Sixth priest arrested in Nicaragua in last nine days, thirteen so far this year

Seen above is Nicaraguan bishop Rolando Álvarez, who was expatriated and is serving a 26-year prison sentence for alleged treason, as punishment for opposing the government of Daniel Ortega, in Managua, Nicaragua.

Text: Agencia EFE
Photography: Agencia EFE

Translated by: Amy Patricia Morales


Nicaraguan priest Ramón Esteban Angulo Reyes was arrested by National Police agents, becoming the sixth parish priest arrested in Nicaragua in the last nine days, and bringing to 13 the number of arrests so far in 2023, parishioners denounced Monday. 

Parishioners told the Nicaraguan press that Angulo Reyes, pastor of Our Lady of Fatima church in the Wapy community in the Autonomous Region of the Southern Caribbean Coast, was arrested Sunday afternoon by police officers after summoning him to a meeting.


The National Police, headed by Francisco Díaz, the in-law of President Daniel Ortega and his wife, Vice President Rosario Murillo, has not referred to this complaint. Nor did they comment on previous arrests.


Between Sunday and last Monday, Nicaraguan priests José Iván Centeno, Julio Ricardo Norori, and Cristóbal Gadea were detained by the National Police, who transferred them to Managua.


On Thursday night, priest Álvaro Toledo was arrested, and on Saturday priest Yesner Cipriano Pineda Meneses was arrested.


These five priests belong to the diocese of Estelí, whose apostolic administrator is Bishop Rolando José Álvarez Lagos, sentenced last February to 26 years and 4 months in prison on treason charges. Angulo Reyes belongs to the diocese of Bluefields, in the southern Caribbean of Nicaragua.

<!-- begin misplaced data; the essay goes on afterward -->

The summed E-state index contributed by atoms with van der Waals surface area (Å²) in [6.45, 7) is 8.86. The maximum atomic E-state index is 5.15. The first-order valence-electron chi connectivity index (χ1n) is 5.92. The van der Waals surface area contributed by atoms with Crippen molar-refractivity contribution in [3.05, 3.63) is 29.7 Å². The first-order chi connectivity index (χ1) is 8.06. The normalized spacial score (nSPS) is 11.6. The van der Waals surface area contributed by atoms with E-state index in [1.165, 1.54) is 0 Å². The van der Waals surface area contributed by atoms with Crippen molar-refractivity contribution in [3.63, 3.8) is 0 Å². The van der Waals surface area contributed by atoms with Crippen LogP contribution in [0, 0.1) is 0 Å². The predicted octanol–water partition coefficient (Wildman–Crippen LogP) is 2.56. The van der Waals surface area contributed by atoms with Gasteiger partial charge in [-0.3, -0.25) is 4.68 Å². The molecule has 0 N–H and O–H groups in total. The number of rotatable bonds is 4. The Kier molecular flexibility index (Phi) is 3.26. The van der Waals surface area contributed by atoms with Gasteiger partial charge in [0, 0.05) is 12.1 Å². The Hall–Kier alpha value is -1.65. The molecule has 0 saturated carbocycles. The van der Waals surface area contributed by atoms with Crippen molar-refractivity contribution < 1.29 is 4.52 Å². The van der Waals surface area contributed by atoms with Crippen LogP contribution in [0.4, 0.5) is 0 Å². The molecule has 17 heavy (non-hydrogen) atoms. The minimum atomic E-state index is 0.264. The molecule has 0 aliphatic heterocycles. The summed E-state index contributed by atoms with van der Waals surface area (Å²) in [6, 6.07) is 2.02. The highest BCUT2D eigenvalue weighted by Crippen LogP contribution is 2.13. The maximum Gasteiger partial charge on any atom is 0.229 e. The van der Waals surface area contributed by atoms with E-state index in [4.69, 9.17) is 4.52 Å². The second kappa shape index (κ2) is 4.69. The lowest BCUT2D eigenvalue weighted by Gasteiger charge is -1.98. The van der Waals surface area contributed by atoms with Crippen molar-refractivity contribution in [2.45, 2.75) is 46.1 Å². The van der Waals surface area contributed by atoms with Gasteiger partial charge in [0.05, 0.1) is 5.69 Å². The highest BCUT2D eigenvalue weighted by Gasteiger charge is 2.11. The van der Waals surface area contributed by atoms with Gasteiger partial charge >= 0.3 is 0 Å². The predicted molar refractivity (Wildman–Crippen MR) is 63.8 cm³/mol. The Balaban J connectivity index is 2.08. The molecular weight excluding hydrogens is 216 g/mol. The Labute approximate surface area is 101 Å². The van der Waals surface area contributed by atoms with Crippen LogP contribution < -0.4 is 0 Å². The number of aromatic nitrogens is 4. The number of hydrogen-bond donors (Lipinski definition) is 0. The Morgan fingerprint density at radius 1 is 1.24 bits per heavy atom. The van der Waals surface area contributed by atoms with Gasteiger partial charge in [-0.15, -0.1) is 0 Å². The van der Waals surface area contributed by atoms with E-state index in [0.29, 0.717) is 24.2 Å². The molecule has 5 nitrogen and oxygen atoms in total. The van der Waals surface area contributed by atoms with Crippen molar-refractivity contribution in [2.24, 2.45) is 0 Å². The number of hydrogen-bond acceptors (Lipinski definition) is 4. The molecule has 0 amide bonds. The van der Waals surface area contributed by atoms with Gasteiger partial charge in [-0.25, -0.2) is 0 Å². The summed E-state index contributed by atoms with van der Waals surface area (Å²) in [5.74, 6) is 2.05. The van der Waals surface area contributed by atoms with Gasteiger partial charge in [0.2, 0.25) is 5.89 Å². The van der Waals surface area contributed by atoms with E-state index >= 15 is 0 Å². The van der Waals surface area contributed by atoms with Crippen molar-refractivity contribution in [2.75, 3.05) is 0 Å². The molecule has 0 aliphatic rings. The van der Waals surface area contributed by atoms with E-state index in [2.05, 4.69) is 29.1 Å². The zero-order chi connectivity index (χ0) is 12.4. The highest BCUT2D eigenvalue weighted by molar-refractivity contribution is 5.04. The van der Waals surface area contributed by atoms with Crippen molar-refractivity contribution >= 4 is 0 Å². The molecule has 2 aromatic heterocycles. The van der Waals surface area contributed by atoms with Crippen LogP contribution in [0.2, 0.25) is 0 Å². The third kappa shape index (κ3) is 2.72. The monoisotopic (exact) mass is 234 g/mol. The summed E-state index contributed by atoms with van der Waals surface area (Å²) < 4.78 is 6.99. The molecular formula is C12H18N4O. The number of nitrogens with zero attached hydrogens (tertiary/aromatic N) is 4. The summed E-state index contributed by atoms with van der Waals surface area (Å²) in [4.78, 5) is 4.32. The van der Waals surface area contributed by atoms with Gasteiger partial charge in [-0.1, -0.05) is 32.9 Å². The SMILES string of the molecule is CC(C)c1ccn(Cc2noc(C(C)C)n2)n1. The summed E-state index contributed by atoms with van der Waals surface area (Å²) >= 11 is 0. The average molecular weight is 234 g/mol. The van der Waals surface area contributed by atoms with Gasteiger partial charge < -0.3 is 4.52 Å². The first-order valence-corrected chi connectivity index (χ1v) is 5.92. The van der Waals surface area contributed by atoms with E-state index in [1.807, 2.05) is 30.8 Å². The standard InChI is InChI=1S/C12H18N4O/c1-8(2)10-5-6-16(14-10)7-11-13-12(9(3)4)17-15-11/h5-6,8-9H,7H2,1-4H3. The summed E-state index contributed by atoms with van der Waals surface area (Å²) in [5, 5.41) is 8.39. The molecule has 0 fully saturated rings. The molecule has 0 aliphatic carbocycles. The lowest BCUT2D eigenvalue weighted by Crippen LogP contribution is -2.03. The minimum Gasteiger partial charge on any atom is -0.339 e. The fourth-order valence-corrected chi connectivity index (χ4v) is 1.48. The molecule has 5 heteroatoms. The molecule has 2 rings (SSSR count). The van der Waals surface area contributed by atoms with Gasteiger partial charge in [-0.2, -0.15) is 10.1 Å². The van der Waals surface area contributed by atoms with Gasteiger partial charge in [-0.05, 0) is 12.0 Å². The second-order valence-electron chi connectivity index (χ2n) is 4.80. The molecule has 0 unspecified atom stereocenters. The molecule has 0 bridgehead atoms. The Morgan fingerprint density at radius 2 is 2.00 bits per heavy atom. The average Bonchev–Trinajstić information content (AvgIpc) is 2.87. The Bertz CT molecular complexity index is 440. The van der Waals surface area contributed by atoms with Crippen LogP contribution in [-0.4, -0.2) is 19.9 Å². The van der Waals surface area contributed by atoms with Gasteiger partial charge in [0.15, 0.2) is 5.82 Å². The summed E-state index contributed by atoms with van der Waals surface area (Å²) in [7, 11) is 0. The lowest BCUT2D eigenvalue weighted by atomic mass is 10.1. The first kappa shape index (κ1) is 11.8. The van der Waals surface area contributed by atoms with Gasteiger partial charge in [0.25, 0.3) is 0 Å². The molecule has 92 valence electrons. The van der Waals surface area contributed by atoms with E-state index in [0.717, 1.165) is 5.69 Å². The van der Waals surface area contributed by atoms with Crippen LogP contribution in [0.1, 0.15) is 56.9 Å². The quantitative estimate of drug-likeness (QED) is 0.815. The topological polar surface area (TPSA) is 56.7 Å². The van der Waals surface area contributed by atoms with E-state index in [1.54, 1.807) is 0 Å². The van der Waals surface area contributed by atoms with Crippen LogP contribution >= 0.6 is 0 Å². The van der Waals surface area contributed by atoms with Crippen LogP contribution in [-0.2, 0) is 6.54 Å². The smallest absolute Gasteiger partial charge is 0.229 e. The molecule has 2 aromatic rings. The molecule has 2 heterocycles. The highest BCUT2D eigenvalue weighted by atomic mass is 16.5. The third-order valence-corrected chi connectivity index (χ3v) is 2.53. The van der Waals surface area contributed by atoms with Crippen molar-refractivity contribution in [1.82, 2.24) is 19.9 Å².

Affected parishes cancel Mass


Martha Patricia Molina, a religious researcher and author of the report titled “Nicaragua: A persecuted Church?” follows the targeting of priests in Nicaragua, and shared through her account on the social network X (formerly Twitter) that “of the parishes where priests were kidnapped, most of them are not celebrating mass”.


Communities in the interior of Nicaragua left without priests are celebrating the word and praying for the prompt return of their priests. They only want the consecrated to continue praying with him,” she added.


According to Molina, agents under the Ortega government maintain surveillance of a number of priests, whom they photograph daily. She did not rule out the arrest of more priests.


The relations between the Ortega government and the Catholic Church are marked by expulsion and the imprisonment of priests, prohibition of religious activities, and a suspension of their diplomatic relations.


In an interview with Infobae, Pope Francis called the Sandinista government a “gross dictatorship”, pointing out “an imbalance of the person who leads” the country.


Since April 2018, Nicaragua has faced political and social crises, accentuated after the controversial general elections of November 7, 2021, in which Ortega won reelection for a fifth term, fourth consecutive and second with his wife, Rosario Murillo, as vice president, with his main contenders in prison or in exile.

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